I don’t like scripts. I like what they do, I just don’t like the hassle of creating scripts. It requires waaaay too much thinking.
However, I know enough about scripts to know they’re also waaaaay cool and can make your Mac do some very good things. Here’s my favorite.
Mac OS X Tiger, like Panther and Jaguar before, features the ability to create and use AppleScripts systemwide. Wait? If you’re like me, actually writing a script is not something I venture into often; as in, ever. So, download a few scripts, drag and drop them to the right spot, and, bingo. Something cool happens. Here’s what it is.
One of my favorite web sites is Mac Scripter. As you’d suspect with a name like that, MacScripter collects scripts; these are little applications that help other applications do more things that you want to do.
With Apple’s AppleScript you get the opportunity to make scripts that can work with most of Apple’s major applications and many other applications. For example, AppleScript works with the Finder, Safari, the ToolBar, Mail, iTunes, AppleWorks, iDVD, iTunes, QuickTime, and many applications.
While AppleScript editor and Studio are both handy, they also require some thought and work to develop useful scripts. That’s another couple of reasons to like MacScripter. Less thought, less work.
Speaking of ‘less thought, less work’ don’t forget Automator in Tiger. Think of Automator as ‘drag-and-drop’ AppleScripts. Click Here for a few more details from Apple on Automator and what it can do with some Mac applications, and AppleScripts.
I’ve created a few AppleScripts but they were not very powerful. Automator can change that because many Mac applications take advantage of the ‘scripting’ power in Automator and Apple Scripts.
For now, there are many AppleScripts from which to choose. One of my favorite scripts is Mail Scripts. This is a great little collection of AppleScripts that make Apple’s Mail.app work better.
Download the scripts. Installation couldn’t be easier. Drag and drop the scripts, launch Mail, and you’re ready. Can it be that easy? Well, yes. Check out what you get with Mail Scripts.
Add Addresses: As it says, this script adds addresses found in the selected messages (in the header fields “From”, “To”, “Cc”, and “Bcc”) to the Address Book. This is much more flexible than the “Add Sender to Address Book” available in Mail and provides a convinient way for creating mailing lists.
Archive Messages: Move messages from the selected mailbox(es) to an archive mailbox or export them to standard mbox or plain text files for backup purposes or import into other applications. You can select to move all messages or only messages sent within or certain period as well filter messages based on their read and flagged status.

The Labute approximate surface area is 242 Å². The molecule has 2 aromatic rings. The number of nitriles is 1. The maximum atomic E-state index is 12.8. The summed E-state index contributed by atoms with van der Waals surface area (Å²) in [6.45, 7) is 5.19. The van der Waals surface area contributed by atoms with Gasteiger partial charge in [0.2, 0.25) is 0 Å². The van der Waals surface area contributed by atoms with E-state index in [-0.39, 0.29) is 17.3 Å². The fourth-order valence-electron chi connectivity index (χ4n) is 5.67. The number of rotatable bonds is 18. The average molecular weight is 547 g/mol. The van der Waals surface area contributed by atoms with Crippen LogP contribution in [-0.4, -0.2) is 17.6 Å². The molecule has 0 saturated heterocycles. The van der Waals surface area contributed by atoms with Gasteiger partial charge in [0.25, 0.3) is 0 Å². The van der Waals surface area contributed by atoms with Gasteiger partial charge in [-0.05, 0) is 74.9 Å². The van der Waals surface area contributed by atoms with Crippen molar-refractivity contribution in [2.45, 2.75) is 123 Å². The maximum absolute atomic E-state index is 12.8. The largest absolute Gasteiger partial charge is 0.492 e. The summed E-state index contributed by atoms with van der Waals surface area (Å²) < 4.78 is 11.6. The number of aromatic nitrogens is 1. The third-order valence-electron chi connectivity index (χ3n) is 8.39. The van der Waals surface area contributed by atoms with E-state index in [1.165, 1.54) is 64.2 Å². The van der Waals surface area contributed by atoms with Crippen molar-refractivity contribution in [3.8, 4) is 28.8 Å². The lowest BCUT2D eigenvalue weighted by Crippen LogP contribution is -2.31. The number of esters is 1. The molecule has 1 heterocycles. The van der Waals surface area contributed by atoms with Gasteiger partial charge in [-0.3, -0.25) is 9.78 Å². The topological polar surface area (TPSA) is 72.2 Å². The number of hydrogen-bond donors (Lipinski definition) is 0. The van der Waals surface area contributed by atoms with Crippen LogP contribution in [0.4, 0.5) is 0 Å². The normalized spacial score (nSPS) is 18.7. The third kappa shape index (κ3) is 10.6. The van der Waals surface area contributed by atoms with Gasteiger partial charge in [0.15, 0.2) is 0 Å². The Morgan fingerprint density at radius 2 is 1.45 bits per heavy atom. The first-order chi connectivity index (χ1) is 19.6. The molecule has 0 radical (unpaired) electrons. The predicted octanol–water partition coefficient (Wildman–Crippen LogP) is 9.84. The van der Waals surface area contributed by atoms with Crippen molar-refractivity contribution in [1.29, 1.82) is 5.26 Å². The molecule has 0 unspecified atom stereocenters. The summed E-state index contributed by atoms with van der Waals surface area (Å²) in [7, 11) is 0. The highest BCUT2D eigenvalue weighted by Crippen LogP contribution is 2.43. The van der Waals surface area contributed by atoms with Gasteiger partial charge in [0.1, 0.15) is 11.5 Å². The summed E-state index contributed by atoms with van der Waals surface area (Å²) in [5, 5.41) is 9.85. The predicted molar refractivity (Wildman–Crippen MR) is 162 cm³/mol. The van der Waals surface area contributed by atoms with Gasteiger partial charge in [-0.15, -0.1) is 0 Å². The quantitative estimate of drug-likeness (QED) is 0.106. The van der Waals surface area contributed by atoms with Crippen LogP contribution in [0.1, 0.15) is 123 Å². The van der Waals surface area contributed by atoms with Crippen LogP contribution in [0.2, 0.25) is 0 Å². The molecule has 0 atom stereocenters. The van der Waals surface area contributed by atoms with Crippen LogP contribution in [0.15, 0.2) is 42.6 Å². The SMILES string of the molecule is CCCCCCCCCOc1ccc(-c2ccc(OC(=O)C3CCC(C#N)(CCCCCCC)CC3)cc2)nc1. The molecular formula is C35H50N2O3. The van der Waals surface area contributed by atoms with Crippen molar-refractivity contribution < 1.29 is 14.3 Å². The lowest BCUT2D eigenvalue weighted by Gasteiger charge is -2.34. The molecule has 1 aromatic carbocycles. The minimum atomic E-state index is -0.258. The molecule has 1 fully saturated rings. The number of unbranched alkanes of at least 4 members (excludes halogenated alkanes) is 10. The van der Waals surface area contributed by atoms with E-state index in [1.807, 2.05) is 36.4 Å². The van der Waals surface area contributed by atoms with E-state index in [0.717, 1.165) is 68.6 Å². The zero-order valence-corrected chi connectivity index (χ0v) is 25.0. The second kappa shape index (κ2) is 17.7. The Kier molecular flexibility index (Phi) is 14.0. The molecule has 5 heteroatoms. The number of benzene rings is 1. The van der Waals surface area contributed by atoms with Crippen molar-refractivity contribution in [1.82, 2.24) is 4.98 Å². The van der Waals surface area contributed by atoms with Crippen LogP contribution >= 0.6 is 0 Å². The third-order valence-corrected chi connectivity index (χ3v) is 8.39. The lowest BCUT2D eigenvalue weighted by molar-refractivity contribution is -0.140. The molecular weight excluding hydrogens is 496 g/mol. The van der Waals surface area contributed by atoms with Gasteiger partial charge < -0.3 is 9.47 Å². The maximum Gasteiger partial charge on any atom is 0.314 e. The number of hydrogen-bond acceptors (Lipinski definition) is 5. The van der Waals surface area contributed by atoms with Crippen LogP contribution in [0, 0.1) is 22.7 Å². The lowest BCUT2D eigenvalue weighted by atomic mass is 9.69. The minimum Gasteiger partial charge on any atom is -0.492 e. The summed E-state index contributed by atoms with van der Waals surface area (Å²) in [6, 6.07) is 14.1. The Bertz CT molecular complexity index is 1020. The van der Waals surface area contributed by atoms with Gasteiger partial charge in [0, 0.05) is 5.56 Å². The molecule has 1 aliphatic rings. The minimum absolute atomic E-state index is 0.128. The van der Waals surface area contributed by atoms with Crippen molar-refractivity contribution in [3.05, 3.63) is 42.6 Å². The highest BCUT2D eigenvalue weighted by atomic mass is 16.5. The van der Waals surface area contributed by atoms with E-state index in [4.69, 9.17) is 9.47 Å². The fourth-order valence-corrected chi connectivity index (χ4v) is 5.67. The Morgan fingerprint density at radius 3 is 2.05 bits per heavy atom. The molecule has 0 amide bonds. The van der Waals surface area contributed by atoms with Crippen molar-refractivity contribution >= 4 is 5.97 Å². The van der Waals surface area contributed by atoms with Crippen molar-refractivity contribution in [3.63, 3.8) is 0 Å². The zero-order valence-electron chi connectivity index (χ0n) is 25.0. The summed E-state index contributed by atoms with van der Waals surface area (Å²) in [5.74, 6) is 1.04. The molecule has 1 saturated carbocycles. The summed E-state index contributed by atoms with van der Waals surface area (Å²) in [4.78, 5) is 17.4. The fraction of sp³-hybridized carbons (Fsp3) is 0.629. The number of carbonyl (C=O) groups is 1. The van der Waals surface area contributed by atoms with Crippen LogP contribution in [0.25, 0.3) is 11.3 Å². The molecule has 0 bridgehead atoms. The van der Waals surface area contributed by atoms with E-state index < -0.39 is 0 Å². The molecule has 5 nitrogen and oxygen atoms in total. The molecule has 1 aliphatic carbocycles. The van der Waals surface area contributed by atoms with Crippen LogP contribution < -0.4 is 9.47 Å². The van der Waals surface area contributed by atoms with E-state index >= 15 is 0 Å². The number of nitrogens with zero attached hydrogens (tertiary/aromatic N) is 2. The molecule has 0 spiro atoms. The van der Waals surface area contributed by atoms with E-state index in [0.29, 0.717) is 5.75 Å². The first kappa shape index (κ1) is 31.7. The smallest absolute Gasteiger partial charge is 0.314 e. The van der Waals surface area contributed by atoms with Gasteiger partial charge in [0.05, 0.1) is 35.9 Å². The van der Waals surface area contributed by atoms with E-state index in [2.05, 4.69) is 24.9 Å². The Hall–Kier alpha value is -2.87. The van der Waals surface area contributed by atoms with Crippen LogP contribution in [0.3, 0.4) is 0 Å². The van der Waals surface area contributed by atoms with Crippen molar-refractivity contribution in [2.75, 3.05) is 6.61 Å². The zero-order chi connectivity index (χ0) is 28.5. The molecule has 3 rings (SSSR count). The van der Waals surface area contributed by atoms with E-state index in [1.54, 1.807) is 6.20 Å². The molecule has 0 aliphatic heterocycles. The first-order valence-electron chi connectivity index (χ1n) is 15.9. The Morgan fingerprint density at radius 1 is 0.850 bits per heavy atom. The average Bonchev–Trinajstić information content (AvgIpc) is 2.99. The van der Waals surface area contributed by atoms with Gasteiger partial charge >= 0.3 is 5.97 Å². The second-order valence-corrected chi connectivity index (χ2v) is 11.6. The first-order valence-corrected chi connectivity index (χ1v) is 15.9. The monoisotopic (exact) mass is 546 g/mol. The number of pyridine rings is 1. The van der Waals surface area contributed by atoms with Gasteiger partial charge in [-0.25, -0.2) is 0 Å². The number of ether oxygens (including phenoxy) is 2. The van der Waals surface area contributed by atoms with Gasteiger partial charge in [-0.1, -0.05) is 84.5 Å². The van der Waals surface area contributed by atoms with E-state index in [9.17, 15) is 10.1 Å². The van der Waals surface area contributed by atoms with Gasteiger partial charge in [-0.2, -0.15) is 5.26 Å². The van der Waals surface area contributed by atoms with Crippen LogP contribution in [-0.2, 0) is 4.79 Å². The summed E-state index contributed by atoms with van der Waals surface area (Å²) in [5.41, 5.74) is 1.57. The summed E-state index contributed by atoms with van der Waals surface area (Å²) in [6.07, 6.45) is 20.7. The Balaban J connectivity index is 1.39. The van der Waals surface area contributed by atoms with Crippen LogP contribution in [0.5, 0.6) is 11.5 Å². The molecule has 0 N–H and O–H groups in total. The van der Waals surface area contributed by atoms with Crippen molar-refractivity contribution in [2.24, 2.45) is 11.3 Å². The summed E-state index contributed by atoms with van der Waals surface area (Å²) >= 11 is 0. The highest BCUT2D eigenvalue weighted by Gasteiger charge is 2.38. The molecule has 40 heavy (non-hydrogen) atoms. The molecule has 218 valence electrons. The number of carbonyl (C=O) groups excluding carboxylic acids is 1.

Change Mail (SMTP) Server: Switch between different already defined SMTP servers or define a new one. This is especially useful if you are using your computer in more than one location and have to switch servers for several accounts at once.
Create Mail Rule/Filter: This is for those who have figured out how to use a filter. It’s easy but you need practice. Create a new rule based on the first of the selected messages.
This saves you the trouble of copy/pasting address or other info between the message and the rule window and provides much quicker way for setting up a rule with multiple criteria/actions.
Remove Duplicates: Locate all duplicate messages found in the selected mailbox(es) and move them to a separate mailbox for easy removal (duplicate matching is based on the unique message header “Message-Id”).
Schedule Delivery: One of my favorites. Allows you to send individual messages at predefined times (this script uses iCal for scheduling message delivery).
There’s more, but that’s enough to let you know there’s something useful with most scripts, MacScripter has more scripts than anyone, and you don’t need to know how to write scripts to use scripts.
Regardless, this will be a good way to get started with scripts. Download the file from the Mail Scripts Home Page and follow instructions for drag and drop installation.
Then, browse around MacScripter for awhile. You’ll find other scripts that sound intriguing and the process for using the scripts is about the same. Download. Drag and drop (or double click). And use.
On to Automator. I’m just now getting in to Automator as more and more Automator ‘applications’ show up on the Apple site and other sites devoted to Automator. As I gain more comfort at creating and using Automator, I’ll publish a report, complete with samples of what you can do, why it’s cool, and why you should check it out.
While I don’t create AppleScripts, I’m no longer afraid to try them out and use them. I expect the same to take place with Automator, though, so far, they’re easier to create than AppleScripts.
update Here’s another set that I found more than spongeworthy. Click Here for Backup QuickPicks Pack. This is a set of eight Quick Pick plug-ins for Backup 3.0 (need to be a .Mac member) which also backs up Automator Actions, Dashboard Widgets, and other googies.